New history GCSEs : Prescribed routes and prohibited combinations: will they attract?

Notwithstanding the latest press attack on the new specification for the thematic study on migration, if I were a subject leader I would be interested to teach this topic for GCSE from 2016. I would even be interested to stay with OCR following the Explaining the Modern World specification. That is until I look below the attraction of covering existing Modern World topics to discover the implications of selecting the migration thematic unit with Specification A. Not only would it mean that I was compelled to teach the Impact of Empire 1680-1730 topic, (whether I wanted to or not) but I would also have to teach Urban Environments: Patterns of Migration . I know that I could nest the environment study alongside either the depth or the thematic but is all just seems like overkill on one theme. There is even a hint of this within the advice OCR is offering on teaching migration. They suggest that schools might like to start with the thematic, then pause to look at the depth and then return to the thematic. I just wonder what students will make of it? Perhaps they won’t see it as being repetitive. After all, the dimensions and timescales are very different.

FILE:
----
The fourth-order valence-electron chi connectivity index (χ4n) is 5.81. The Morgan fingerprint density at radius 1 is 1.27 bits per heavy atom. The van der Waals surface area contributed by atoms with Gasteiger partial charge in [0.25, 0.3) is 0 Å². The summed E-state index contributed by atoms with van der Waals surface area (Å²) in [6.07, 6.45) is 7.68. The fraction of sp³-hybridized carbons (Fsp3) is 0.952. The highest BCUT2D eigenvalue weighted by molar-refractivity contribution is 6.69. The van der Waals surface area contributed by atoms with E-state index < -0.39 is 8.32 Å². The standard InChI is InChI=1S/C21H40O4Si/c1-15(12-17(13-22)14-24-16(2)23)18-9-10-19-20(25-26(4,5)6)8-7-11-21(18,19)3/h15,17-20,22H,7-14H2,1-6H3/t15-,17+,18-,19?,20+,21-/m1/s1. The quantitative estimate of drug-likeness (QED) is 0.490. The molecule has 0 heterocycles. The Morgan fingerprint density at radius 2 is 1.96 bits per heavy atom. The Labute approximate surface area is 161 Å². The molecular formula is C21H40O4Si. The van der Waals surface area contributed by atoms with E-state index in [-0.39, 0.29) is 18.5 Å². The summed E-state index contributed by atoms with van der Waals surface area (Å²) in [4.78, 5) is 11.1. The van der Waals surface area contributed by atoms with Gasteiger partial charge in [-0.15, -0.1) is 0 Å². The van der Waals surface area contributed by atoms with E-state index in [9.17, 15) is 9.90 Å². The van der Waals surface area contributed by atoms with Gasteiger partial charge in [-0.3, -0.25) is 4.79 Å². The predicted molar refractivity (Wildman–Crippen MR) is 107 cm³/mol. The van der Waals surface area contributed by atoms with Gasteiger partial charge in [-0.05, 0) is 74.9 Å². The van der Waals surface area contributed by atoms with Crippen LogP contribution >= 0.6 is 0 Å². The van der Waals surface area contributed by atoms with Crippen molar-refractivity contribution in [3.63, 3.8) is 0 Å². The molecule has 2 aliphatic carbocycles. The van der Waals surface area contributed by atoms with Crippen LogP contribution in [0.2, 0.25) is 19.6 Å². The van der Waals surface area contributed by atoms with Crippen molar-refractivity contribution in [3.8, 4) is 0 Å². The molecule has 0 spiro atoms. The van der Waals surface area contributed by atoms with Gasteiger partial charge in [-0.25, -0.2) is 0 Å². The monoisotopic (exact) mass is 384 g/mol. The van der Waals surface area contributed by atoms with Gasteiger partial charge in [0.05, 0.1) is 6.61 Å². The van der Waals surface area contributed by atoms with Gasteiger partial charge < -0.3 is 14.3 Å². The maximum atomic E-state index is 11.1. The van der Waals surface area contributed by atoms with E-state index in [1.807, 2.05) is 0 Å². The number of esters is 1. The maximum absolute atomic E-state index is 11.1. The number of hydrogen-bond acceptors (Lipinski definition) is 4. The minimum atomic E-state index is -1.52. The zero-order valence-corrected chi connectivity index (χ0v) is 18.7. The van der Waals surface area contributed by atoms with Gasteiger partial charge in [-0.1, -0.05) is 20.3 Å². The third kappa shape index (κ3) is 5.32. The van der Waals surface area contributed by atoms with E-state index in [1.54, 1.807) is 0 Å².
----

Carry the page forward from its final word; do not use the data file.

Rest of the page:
The issue is not confined to the migration thematic study either. With OCR A if you study Power, monarchy and democracy in Britain c.1000-2014 you have to study the Reformation and Castles. If you study war and Society c.790-c.2010 you have to study Personal Rule to Restoration 1629-1660 and  also have to study Castles from the same period as the Reformation group i.e. c.1000-1750. I must confess to seeing the castles link with the Reformation as being rather tenuous.

None of this is really the exam groups’ fault of course. They were given extremely unhelpful constraints to work within and certainly would not have ended up with these courses if they were not controlled by such  a tight rein . In my view, these untested unproven courses may well be worse than the narrower, but more coherent, courses they were intended to replace.

It will be interesting to see how popular these options turns out to be. Will centres reject the idea of prescribed routes? If they want to teach migration as a thematic topic will they simply jump ship and choose another exam group’s specification or even look to The B spec-SHP (when it is finally accredited). Or will it simply put OCR Modern World teachers off so that they retreat to the more familiar ground of Medicine and Crime and Punishment? I, for one, welcome a new thematic study and am looking forward to seeing fascinating new resources such as the University of York’s medieval database being used to raise and test hypotheses and to see topical issues being given proper historical context. I also want to prove the Daily Mail and Daily Telegraph wrong!

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